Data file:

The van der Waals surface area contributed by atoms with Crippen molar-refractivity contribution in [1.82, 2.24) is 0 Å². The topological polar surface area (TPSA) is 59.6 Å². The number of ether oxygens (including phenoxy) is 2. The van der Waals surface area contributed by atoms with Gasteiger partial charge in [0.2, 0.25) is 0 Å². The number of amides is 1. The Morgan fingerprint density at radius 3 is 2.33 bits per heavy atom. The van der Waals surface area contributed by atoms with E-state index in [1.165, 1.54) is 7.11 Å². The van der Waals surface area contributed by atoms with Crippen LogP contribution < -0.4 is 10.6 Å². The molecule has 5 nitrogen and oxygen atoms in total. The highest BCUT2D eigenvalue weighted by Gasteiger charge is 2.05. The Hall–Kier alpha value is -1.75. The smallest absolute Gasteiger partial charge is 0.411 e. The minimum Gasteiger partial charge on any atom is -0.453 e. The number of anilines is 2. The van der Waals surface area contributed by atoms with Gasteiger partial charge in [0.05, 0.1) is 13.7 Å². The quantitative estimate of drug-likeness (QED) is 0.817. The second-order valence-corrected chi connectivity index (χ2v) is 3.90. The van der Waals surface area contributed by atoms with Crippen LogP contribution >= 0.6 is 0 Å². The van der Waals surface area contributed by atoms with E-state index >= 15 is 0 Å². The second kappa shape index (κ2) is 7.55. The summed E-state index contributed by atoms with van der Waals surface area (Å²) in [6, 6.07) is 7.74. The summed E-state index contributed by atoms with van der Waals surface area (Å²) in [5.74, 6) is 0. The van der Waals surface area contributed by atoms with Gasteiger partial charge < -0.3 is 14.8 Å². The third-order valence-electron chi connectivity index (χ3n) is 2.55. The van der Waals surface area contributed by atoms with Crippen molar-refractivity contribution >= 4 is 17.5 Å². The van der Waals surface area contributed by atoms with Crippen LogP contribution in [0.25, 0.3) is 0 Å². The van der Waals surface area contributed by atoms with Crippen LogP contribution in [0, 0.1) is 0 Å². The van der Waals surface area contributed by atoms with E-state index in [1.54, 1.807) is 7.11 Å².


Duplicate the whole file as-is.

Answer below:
The van der Waals surface area contributed by atoms with Crippen molar-refractivity contribution in [1.82, 2.24) is 0 Å². The topological polar surface area (TPSA) is 59.6 Å². The number of ether oxygens (including phenoxy) is 2. The van der Waals surface area contributed by atoms with Gasteiger partial charge in [0.2, 0.25) is 0 Å². The number of amides is 1. The Morgan fingerprint density at radius 3 is 2.33 bits per heavy atom. The van der Waals surface area contributed by atoms with E-state index in [1.165, 1.54) is 7.11 Å². The van der Waals surface area contributed by atoms with Crippen LogP contribution < -0.4 is 10.6 Å². The molecule has 5 nitrogen and oxygen atoms in total. The highest BCUT2D eigenvalue weighted by Gasteiger charge is 2.05. The Hall–Kier alpha value is -1.75. The smallest absolute Gasteiger partial charge is 0.411 e. The minimum Gasteiger partial charge on any atom is -0.453 e. The number of anilines is 2. The van der Waals surface area contributed by atoms with Gasteiger partial charge in [0.05, 0.1) is 13.7 Å². The quantitative estimate of drug-likeness (QED) is 0.817. The second-order valence-corrected chi connectivity index (χ2v) is 3.90. The van der Waals surface area contributed by atoms with Crippen LogP contribution >= 0.6 is 0 Å². The van der Waals surface area contributed by atoms with E-state index >= 15 is 0 Å². The second kappa shape index (κ2) is 7.55. The summed E-state index contributed by atoms with van der Waals surface area (Å²) in [6, 6.07) is 7.74. The summed E-state index contributed by atoms with van der Waals surface area (Å²) in [5.74, 6) is 0. The van der Waals surface area contributed by atoms with Gasteiger partial charge < -0.3 is 14.8 Å². The third-order valence-electron chi connectivity index (χ3n) is 2.55. The van der Waals surface area contributed by atoms with Crippen molar-refractivity contribution >= 4 is 17.5 Å². The van der Waals surface area contributed by atoms with Crippen LogP contribution in [0.25, 0.3) is 0 Å². The van der Waals surface area contributed by atoms with Crippen LogP contribution in [0, 0.1) is 0 Å². The van der Waals surface area contributed by atoms with E-state index in [1.54, 1.807) is 7.11 Å².